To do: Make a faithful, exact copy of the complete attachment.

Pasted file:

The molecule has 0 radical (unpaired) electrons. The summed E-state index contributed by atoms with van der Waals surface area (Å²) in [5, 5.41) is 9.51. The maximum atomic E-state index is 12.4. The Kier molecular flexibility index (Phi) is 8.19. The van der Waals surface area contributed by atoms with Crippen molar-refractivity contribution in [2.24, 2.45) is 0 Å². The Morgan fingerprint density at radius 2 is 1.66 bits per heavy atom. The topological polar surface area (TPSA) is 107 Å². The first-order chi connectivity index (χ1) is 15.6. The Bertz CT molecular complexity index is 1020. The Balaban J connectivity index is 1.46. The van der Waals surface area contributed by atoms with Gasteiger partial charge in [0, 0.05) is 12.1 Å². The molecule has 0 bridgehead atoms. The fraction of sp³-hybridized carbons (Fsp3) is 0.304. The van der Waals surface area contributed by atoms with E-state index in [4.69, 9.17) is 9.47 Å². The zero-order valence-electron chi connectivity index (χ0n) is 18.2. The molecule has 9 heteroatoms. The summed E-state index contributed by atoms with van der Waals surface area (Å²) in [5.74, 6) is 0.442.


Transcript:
The molecule has 0 radical (unpaired) electrons. The summed E-state index contributed by atoms with van der Waals surface area (Å²) in [5, 5.41) is 9.51. The maximum atomic E-state index is 12.4. The Kier molecular flexibility index (Phi) is 8.19. The van der Waals surface area contributed by atoms with Crippen molar-refractivity contribution in [2.24, 2.45) is 0 Å². The Morgan fingerprint density at radius 2 is 1.66 bits per heavy atom. The topological polar surface area (TPSA) is 107 Å². The first-order chi connectivity index (χ1) is 15.6. The Bertz CT molecular complexity index is 1020. The Balaban J connectivity index is 1.46. The van der Waals surface area contributed by atoms with Gasteiger partial charge in [0, 0.05) is 12.1 Å². The molecule has 0 bridgehead atoms. The fraction of sp³-hybridized carbons (Fsp3) is 0.304. The van der Waals surface area contributed by atoms with E-state index in [4.69, 9.17) is 9.47 Å². The zero-order valence-electron chi connectivity index (χ0n) is 18.2. The molecule has 9 heteroatoms. The summed E-state index contributed by atoms with van der Waals surface area (Å²) in [5.74, 6) is 0.442.